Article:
Below in an excerpt from an article authored by Robinson+Cole Labor and Employment Group lawyers Britt-Marie K. Cole-JohnsonRachel V. KushelAbby M. Warren and Kayla N. West that was published in Industry Week on March 12, 2021.

The changing social climate has companies reevaluating their approach to diversity, equity and inclusion.

Many businesses faced a call for action in 2020 to clearly state their positions on the social justice and civil rights issues of the day. This has left employers wondering how best to respond, particularly if they haven’t done so in the past. There are many best, or even good, practices for cultivating a workplace that promotes a culture of diversity, equity and inclusion (DEI) while also supporting manufacturers’ overall business objectives.

Ideally, getting DEI right this year is a priority for employers, including those that may be federal contractors subject to affirmative action laws and regulations seeking to strengthen their commitments and strategies.

For many manufacturers, considering the following questions may help: Read the full article.

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Photo of Abby Warren Abby Warren

As an attorney in Robinson+Cole’s Labor, Employment, Benefits + Immigration Group, I represent manufacturers in all areas of labor and employment law.  This includes discharge and discrimination issues, workplace investigations, affirmative action compliance, employee discipline, wage and hour issues, disability and reasonable accommodation…

As an attorney in Robinson+Cole’s Labor, Employment, Benefits + Immigration Group, I represent manufacturers in all areas of labor and employment law.  This includes discharge and discrimination issues, workplace investigations, affirmative action compliance, employee discipline, wage and hour issues, disability and reasonable accommodation, family and medical leave, unemployment, training, and defense in federal and state court and before administrative agencies. My full firm bio can be accessed here.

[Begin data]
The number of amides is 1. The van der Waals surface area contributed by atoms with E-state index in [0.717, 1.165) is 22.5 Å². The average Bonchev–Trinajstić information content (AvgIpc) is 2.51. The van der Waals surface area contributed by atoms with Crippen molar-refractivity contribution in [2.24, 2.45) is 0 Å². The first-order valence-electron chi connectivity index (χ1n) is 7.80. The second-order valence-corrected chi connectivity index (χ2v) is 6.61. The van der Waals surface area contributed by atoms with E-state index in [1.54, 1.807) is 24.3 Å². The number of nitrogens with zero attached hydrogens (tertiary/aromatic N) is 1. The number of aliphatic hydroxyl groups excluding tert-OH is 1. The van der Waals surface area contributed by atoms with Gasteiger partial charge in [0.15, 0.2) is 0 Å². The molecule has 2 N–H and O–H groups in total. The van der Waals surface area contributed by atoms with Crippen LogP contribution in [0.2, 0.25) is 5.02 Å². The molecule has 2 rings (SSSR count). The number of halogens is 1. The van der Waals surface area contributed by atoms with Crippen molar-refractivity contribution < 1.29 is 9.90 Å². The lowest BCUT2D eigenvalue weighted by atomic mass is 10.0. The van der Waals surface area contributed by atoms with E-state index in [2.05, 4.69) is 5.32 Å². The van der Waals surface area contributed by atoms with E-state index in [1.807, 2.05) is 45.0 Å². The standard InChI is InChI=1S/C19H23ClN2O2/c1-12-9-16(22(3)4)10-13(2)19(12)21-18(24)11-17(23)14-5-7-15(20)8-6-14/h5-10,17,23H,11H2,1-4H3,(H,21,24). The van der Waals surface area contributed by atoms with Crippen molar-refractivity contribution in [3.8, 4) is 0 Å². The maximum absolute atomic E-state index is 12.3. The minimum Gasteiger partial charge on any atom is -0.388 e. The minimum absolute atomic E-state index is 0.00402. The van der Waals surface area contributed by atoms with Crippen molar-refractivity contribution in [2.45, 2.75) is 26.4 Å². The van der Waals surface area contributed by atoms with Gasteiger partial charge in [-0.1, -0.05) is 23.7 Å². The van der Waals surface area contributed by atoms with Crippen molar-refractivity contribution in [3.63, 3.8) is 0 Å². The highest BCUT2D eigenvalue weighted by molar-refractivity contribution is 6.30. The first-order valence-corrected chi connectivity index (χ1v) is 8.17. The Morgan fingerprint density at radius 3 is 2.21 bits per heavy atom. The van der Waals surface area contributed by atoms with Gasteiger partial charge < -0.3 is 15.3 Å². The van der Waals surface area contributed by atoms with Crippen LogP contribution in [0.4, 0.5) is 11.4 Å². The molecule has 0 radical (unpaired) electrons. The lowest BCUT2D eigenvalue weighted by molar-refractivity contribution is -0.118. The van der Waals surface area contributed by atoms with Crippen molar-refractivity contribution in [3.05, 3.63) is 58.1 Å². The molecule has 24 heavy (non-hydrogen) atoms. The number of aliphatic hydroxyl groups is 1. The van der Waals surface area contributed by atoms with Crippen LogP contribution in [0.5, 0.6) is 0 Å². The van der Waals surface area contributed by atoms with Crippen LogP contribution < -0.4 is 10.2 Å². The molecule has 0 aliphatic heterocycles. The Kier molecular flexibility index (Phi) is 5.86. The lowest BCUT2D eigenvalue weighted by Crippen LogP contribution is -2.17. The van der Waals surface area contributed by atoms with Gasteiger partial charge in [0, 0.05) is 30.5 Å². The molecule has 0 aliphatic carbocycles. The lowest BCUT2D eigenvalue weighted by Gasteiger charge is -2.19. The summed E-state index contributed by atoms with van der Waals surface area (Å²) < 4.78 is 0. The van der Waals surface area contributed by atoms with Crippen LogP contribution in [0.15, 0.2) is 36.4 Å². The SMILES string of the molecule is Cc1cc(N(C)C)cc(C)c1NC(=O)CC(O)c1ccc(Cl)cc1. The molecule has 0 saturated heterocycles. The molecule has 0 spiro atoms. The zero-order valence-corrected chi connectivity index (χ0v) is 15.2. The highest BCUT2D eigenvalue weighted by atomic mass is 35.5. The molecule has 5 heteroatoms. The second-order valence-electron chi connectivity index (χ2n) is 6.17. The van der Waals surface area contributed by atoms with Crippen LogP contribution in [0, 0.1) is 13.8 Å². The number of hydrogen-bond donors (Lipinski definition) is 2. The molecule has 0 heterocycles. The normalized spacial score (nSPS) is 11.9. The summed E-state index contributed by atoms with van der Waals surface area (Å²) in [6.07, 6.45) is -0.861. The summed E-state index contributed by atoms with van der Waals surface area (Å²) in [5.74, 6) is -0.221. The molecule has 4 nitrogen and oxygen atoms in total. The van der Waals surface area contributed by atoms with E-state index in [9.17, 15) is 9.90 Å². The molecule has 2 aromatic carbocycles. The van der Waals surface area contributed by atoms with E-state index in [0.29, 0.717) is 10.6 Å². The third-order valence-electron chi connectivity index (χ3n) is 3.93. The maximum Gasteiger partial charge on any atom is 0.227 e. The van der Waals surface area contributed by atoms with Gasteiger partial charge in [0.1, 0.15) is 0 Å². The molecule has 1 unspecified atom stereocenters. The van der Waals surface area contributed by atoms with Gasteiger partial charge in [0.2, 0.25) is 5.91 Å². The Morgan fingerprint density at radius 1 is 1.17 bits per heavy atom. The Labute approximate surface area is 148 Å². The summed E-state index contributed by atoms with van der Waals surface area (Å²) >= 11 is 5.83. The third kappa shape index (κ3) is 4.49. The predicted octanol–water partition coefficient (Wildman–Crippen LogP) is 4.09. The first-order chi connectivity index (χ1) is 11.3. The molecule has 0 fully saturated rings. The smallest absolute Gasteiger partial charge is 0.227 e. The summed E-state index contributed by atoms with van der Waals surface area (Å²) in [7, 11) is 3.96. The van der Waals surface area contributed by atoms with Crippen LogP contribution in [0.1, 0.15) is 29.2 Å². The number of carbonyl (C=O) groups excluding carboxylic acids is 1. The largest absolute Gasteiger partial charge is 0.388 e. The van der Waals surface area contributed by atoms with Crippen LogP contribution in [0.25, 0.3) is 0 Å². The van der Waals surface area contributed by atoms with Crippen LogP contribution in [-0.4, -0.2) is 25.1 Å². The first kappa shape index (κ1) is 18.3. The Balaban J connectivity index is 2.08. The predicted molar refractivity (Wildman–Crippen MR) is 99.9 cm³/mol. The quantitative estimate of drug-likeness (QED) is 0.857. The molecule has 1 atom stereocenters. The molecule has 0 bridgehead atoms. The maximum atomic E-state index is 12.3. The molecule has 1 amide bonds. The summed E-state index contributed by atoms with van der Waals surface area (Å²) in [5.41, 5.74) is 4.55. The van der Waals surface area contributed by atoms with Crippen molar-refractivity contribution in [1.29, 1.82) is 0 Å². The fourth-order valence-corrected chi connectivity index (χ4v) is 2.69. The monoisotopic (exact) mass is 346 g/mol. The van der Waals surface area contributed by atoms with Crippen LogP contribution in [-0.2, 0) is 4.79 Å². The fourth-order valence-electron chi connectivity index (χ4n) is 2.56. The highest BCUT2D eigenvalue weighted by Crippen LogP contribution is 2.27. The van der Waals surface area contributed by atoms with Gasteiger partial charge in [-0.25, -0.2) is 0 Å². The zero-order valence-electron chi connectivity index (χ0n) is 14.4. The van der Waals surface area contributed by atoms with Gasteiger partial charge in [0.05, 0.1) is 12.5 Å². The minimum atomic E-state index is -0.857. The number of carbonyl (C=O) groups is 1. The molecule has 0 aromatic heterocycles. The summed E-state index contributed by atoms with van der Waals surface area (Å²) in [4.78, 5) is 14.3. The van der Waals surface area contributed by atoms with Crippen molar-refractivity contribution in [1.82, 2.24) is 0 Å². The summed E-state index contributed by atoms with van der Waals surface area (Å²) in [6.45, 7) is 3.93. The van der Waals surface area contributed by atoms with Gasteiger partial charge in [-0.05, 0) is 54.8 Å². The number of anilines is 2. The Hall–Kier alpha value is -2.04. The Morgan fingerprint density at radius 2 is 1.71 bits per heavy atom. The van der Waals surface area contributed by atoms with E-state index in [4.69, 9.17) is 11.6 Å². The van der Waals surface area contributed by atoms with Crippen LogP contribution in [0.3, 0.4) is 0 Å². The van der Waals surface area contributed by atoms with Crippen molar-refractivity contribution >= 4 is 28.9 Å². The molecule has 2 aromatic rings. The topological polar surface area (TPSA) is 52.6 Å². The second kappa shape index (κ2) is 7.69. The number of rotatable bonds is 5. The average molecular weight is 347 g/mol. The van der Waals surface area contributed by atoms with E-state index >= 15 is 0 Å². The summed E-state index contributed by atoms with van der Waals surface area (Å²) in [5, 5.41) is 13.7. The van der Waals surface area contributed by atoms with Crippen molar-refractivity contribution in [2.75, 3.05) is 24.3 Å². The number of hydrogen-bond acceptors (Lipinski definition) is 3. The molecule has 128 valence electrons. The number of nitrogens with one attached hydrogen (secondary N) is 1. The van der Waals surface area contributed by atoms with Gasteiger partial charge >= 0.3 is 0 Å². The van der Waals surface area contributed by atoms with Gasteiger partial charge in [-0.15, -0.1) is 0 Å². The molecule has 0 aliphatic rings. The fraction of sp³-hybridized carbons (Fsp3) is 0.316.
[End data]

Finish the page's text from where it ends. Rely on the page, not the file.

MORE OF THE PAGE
I represent manufacturers in the aerospace, consumer goods, machinery and other industries, which involves identifying practical, cost-effective and realistic solutions that prioritize and solidly execute the client’s objectives.  Manufacturers face unique challenges stemming from compliance with ever-changing industry regulations, including those impacting federal contractors.  Early in my career, I toured a client’s facility facing union-related struggles and realized that only through observing the workplace on the ground level can an attorney successfully understand and represent businesses.  As an employment attorney, I work alongside clients as a true partner to further their key personnel and human resources goals, including efficient and safe operations, recruitment and retention of talent, diversity and inclusion, among other issues. Whether advising on a leadership transition or on compliance with wage payment laws, the aim is always the same – to solve problems so clients can focus their attention on doing what they do best – manufacturing.